Death-Row Inmate Gets One Last Chance

     HOUSTON (CN) — A Texas inmate can argue that his death sentence is invalid because prosecutors did not disclose their deal with a jailhouse snitch who testified that he had confessed to murder, a federal judge ruled.
     A Harris County jury convicted Chuong Duong Tong of capital murder in March 1998 and a judge sentenced him to death.
     The jury found Tong guilty of killing Houston police Officer Tony Trinh, who was off duty working at his parents’ Houston convenience store on April 6, 1997, when Tong entered, pulled a Glock handgun and demanded Trinh’s wallet and jewelry.
     “Tong attempted to open the cash register. Trinh then identified himself as a police officer, showed Tong his badge, and told Tong that he ‘was not going to get away with this.’ Tong shot Trinh once in the head at close range,” according to U.S. District Judge Nancy Atlas’ summary in her Sept. 30 order.
     Tong stole Trinh’s jewelry and fled to a waiting car.
     Police arrested Tong, then 21, several months later and he was charged with capital murder. He claimed in a statement he gave police that he accidentally shot Trinh while jumping over the store counter.
     He said he took apart the gun after fleeing from the store and showed police the storm drains where he dumped threw the parts.
     “While in a jail holding tank, Tong told a fellow inmate, Stephen Mayeros, why he was in jail,” Atlas’ 78-page ruling states. “Mayeros asked Tong how close he was when he shot Trinh, and Tong responded by touching his finger to Mayeros’s forehead and saying ‘bang.’ When Mayeros asked Tong if he felt bad about killing Trinh, Tong replied that he felt terrible and cried himself to sleep, and then laughed.”
     Several Houston police officers were clients of Mayeros’ home-cleaning business when he was arrested for driving without a license and placed in the cell with Tong.
     Mayeros testified that after Tong confessed to him, he mentioned the conversation to one of his police clients, who put him in touch with a detective in the Houston Police Department’s homicide division.
     Mayeros’ charges were dropped 10 days after he gave a statement to police.
     Tong asked prosecutors for information about any deals they made with witnesses before trial, but they did not disclose their agreement with Mayeros.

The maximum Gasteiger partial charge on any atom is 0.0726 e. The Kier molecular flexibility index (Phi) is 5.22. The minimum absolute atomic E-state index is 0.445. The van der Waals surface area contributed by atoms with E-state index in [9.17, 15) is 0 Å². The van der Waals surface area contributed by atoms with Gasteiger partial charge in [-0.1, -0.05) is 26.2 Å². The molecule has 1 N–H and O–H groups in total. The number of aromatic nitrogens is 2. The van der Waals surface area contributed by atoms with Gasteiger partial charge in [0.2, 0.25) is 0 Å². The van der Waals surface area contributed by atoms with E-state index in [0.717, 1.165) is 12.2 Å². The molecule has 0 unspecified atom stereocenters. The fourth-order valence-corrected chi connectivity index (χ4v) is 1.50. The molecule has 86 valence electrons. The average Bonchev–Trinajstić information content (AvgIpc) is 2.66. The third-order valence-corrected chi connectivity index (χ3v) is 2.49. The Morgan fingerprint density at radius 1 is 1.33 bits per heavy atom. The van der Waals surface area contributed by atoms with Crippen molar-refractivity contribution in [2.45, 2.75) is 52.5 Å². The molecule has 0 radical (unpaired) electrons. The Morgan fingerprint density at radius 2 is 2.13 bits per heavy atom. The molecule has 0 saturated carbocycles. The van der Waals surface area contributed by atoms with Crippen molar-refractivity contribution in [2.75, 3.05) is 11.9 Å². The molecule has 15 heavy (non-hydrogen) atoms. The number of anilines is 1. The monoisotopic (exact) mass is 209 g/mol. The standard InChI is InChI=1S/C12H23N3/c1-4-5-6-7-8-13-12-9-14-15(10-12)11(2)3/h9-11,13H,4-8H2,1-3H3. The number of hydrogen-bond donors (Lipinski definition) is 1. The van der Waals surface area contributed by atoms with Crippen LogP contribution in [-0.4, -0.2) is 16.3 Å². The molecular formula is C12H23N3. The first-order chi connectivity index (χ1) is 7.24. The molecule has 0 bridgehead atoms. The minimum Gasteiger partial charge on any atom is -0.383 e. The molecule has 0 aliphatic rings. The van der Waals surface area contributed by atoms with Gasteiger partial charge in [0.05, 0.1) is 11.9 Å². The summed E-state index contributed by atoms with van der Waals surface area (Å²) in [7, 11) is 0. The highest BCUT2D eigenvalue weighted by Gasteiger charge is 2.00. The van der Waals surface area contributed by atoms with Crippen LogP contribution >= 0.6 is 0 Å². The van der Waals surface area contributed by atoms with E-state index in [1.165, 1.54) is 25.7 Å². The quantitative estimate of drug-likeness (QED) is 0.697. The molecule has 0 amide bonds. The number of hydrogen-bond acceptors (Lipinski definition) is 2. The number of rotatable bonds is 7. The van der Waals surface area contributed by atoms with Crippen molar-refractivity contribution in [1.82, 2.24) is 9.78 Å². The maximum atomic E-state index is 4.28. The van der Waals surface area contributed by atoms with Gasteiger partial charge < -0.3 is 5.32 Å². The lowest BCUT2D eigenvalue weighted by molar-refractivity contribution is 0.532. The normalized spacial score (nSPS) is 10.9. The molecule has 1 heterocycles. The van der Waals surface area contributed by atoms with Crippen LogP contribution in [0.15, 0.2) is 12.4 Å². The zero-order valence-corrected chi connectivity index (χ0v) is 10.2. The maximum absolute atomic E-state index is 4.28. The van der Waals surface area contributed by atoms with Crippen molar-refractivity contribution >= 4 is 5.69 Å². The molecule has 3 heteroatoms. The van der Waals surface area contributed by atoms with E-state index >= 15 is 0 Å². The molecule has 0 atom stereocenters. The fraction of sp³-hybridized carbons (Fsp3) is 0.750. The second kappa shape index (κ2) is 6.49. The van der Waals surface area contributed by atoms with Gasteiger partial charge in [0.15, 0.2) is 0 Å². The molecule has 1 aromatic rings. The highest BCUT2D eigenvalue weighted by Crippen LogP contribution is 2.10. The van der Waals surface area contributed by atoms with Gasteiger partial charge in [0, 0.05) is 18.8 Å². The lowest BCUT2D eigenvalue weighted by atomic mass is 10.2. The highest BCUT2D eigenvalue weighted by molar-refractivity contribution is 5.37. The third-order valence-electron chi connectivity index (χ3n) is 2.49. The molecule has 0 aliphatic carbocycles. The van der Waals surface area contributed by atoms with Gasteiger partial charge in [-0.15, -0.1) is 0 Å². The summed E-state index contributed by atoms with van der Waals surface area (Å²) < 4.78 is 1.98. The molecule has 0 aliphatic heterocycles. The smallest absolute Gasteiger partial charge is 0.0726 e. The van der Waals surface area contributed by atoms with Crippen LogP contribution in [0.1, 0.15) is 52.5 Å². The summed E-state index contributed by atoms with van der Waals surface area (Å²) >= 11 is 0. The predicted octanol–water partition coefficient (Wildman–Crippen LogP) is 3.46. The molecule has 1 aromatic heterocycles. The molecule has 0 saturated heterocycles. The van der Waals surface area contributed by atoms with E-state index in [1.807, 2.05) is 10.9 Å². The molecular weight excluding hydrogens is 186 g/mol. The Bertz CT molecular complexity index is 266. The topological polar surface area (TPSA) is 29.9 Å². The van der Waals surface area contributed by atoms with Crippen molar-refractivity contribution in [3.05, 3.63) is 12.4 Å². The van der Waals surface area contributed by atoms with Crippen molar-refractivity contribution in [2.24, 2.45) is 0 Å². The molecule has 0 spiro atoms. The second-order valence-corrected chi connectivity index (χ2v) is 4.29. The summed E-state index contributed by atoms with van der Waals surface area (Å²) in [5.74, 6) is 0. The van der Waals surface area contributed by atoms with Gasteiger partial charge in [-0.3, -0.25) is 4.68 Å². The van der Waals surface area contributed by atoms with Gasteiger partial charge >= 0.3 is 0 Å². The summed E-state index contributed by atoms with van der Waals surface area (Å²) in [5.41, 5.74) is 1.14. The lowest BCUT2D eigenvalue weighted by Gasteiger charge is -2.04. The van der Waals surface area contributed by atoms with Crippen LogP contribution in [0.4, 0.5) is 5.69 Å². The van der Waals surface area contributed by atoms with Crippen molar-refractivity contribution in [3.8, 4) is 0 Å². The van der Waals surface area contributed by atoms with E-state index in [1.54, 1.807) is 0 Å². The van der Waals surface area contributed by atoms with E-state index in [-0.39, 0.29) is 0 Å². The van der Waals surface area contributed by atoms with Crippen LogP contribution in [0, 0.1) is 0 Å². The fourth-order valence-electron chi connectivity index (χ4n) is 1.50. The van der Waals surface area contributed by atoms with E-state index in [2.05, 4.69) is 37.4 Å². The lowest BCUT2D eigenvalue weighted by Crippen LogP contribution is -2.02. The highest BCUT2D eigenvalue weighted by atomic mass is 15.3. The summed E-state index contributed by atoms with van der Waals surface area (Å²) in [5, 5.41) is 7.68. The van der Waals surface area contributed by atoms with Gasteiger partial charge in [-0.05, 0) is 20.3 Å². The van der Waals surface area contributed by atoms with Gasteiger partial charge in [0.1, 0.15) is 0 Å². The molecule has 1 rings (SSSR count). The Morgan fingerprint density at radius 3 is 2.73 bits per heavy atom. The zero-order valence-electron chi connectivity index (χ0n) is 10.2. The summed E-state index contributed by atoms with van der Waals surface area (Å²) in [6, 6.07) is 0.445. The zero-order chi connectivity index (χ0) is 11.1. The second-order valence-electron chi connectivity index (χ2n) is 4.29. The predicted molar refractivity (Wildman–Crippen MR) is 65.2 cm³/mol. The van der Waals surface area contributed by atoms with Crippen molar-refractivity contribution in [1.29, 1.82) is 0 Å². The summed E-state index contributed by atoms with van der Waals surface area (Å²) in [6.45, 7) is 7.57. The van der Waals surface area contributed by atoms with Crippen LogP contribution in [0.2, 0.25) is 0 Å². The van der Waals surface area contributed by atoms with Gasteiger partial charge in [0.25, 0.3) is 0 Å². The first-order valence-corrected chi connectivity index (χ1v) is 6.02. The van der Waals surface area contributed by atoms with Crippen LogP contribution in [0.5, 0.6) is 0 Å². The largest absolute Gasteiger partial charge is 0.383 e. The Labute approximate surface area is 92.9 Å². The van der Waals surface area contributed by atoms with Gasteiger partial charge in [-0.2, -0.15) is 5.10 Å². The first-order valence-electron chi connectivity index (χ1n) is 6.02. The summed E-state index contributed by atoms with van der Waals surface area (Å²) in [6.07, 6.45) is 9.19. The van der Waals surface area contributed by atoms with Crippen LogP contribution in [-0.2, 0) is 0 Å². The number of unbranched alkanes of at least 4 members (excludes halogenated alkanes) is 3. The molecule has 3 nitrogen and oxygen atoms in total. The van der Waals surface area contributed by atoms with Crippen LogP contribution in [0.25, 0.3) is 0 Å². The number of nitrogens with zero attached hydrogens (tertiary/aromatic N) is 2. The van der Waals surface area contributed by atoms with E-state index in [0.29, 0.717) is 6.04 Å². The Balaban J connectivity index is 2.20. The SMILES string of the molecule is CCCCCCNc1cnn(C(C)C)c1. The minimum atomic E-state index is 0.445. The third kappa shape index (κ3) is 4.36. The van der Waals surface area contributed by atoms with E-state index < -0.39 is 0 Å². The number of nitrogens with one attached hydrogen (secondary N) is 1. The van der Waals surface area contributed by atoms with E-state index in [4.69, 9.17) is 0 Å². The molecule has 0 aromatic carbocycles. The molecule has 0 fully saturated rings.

“Tong now contends that Mayeros admitted to Tong’s prior habeas counsel, John McFarland, that he got a deal for testifying against Tong,” Atlas’ order states.
     Prosecutors must disclose evidence favorable to the defense under the Supreme Court’s 1963 ruling in Brady v. Maryland.
     Finding that Tong’s Brady claims should be vetted at a hearing, Judge Atlas ordered his defense and Texas prosecutors to submit a joint report proposing a discovery, briefing and hearing schedule by Oct. 31.
     Though Tong raised 16 categories of habeas claims, Atlas approved only his Brady claims. She dismissed all his other claims with prejudice.
     “We’re happy that we’re getting a hearing,” Tong’s attorney Jonathan Landers said in an interview, noting how rarely prisoners win relief in habeas cases.
     “We’re disappointed that our other claims weren’t granted,” he said.
     Landers mentioned another Harris County case involving Linda Carty, the only United Kingdom citizen on death row in the United States, and an unusual post-conviction hearing she got in July after the Texas Court of Criminal Appeals told a state judge to consider allegations of prosecutorial misconduct made in witness affidavits.
     Harris County Judge David Garner ruled on Sept. 1 that prosecutors did withhold evidence from Carty, but that that was not enough to prejudice the jury.
     “The State was operating under a misunderstanding of Brady at the time of the Carty trial. … The Harris County District Attorney’s Office did not believe that impeachment or exculpatory evidence needed to be disclosed if the prosecutor did not find the testimony credible,” Garner wrote.
     Garner’s order says prosecutors did not tell Carty’s counsel that they had agreed a witness could avoid prison if Carty received the death penalty.
     A jury convicted Carty of capital murder for the death of Joanna Rodriguez, after prosecutors persuaded them Carty suffocated Rodriguez so she could steal her newborn son.
     A judge sentenced Carty to death in February 2002, four years after Tong received his death sentence.
     Landers said Carty’s case illustrates a pattern of obstruction at the District Attorney’s Office.
     “Harris County during this time period was having some problems at the DA’s office of not notifying attorneys about deals they made with clients,” the attorney said.
     In capital murder cases, Texas district attorneys’ offices represent the state in state post-conviction appeals; the Texas Attorney General’s Office handles federal habeas appeals.
     Harris County Assistant District Attorney Lori DeAngelo is assigned to Tong’s state case. She said Tong’s death sentence should stand even if Judge Atlas decides to suppress Mayeros’ testimony.
     “There is more than enough evidence to uphold Tong’s conviction, even without Mayeros’ testimony,” DeAngelos said in an email. “If a hearing is actually held on the issues Judge Atlas set out in her order, I am confident that the Attorney General’s Office will do an excellent job handling the hearing and will ultimately prevail.”

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